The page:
By Hugo Marín González


August 23, 2018

Puerto Rico needs your help and the attention of the international community. Our democratically-elected government has been replaced by a control board, unilaterally designated by Congress. Now, a federal judicial resolution validated their absolute power over the island, representing a new kind of colonialism to our country.

In 2016, the “Puerto Rico Oversight, Management and Economic Stability Act” (PROMESA) was signed into law by President Obama, leading to the creation of a Fiscal Control Board, which determines the priority of services of Puerto Rico’s government, as well as the imposition of severe austerity measures. Puerto Ricans did not vote for these board members. However, the board has supreme power—even over our constitution and elected government.

In an attempt to retake their position, the governor of Puerto Rico and the legislature filed a lawsuit, alleging the Control Board was exceeding its powers. The lawsuit was recently dismissed by federal judge Laura Taylor Swain. Her decision legitimates the powers of the Board, establishing that it is the Board which controls Puerto Rico’s budget, its distribution and that any legislation by the government of Puerto Rico needs the approval of the Board before it can be converted into law. This resolution perpetuates the territorial clause and the plenary power of the United States Congress over Puerto Rico.

The Board hijacks the local government, virtually turning it into a symbolic one. The austerity measures imposed by the Board go against the good health and efficient education in Puerto Rico. It also unequally decreases the wages of vulnerable families despite the fact that nearly three-quarters of the population already live under the poverty level.

The main purpose of the Board is to collect the debt, protect creditors and avoid additional costs to the U.S. Treasury.

After the onslaught of Hurricane María, combined with austerity measures, Puerto Rico has been experiencing a stagnation in economic growth, a decrease in public services, an increase in poverty, underemployment, plus massive displacement and forced migration.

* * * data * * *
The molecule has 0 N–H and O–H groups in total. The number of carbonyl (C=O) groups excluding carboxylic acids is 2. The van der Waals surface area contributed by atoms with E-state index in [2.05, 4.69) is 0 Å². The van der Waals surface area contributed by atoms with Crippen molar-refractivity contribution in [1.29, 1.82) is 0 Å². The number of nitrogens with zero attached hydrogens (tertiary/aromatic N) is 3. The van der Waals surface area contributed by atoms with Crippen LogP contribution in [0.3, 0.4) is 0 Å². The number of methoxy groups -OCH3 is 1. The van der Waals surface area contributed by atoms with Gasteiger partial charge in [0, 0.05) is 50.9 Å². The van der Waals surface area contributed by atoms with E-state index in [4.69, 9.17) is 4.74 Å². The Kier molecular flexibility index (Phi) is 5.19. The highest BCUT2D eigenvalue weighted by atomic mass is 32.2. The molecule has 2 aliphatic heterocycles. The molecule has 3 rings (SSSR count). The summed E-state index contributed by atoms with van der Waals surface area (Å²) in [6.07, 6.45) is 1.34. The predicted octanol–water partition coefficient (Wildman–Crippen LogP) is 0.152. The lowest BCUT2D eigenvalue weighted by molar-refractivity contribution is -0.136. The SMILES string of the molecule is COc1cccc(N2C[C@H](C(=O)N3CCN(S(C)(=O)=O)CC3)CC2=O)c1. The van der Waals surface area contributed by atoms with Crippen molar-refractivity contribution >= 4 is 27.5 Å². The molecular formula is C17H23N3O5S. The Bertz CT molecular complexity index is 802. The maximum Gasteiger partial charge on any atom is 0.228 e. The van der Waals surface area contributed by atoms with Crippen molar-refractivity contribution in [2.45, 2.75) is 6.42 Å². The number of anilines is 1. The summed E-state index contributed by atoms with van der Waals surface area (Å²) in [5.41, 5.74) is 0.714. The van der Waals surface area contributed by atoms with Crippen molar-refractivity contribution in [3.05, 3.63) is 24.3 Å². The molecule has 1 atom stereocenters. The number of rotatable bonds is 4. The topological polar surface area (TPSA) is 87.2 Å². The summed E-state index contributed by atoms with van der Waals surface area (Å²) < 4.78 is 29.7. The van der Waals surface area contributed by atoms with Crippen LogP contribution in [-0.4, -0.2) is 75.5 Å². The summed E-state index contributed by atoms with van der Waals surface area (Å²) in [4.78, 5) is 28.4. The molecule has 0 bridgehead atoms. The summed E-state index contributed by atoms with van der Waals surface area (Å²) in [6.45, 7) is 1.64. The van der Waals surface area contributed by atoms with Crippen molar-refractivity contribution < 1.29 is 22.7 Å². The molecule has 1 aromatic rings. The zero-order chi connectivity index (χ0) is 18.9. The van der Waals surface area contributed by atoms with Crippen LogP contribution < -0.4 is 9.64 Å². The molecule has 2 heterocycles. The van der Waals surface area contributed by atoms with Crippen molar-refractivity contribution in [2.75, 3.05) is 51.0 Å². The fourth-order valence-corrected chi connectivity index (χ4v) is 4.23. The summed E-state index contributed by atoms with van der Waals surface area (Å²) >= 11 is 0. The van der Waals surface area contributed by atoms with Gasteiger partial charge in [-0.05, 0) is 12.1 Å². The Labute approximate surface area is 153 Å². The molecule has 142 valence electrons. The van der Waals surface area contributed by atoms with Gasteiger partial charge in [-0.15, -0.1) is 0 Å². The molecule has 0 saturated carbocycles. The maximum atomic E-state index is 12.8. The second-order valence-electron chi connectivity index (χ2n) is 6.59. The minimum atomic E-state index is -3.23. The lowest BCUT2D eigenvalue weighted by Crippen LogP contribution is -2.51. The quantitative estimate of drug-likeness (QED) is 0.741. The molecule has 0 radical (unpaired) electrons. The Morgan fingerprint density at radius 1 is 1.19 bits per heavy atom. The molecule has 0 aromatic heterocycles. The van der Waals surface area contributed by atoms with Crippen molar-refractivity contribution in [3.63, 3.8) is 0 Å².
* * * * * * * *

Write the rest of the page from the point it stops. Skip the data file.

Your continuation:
The models followed by the Board do not conform to the Puerto Rican social reality or human rights.

Nor does it recognize vital institutions that ensure a good quality of life for the population. It restructures working conditions threatening the physical and mental health of the Puerto Rican workforce. In addition, it imposes a new social structure and a government that corresponds to their financial intentions, while completely ignoring the real needs and well-being of the residents.

Given the complexities of the alleged public debt, most Puerto Ricans do not understand its nature or origin. In need of transparency, numerous popular requests have been made, asking for an audit that would bring to light the details of this debt, as well as the people responsible for this crisis. Unfortunately, all their efforts were denied by both the Control Board and the current government of Puerto Rico.

The country was already facing a financial crisis, and the storm only exposed what was an underfunded, decaying infrastructure. Rather than fiscal stimulus, the Board has brought austerity, cuts to workers’ retirement pensions, cuts to the healthcare system, the closing of schools and students attending the remaining schools lacking water or electricity, reduction in public workers sick days, vacation days and holidays. It has brought about the relaxation of laws that guaranteed employment security. It has accomplished a decrease in the number of public and government service agencies, as well as the privatization of national resources and public corporations.

While many Puerto Ricans are being forced to live with $1,000 a month, the salaries of key decision makers in the political realm of Puerto Rico are an affront  to most people. The secretary of the Department of Education, Julia Keleher, responsible for the closings of almost 300 public schools, has an annual salary of $250,000 a year. The past president of the Electric Power Authority, Walter Higgins, was at $420,000. The executive director of the Fiscal Control Board itself, Natalie Jaresko, earns an annual income of $ 650,000. Ironically, none of them is of Puerto Rican origin or descent.

We are peaceful people and we are exhausted from surviving the worst storm of our history, still grieving and working hard in the reconstruction of our country. The Fiscal Control Board makes it impossible for us to raise Puerto Rico and set the road to self-determination. A dictatorship is an undemocratic act, an act unworthy of the U.S. government and an injustice against the people of Puerto Rico.

We need the attention of those who believe in social justice and human rights. I directly want to ask you to please engage with the cause and help spread the word, help us create a collective conscience on what is happening to the nation of Puerto Rico.


Hugo Marín González is a correspondent for the Pittsburgh edition of La Jornada Latina and also writes for Hugo has a BA in Spanish linguistics with a concentration in Latin American and Caribbean dialectology.

This article first appeared at the website Latino Rebels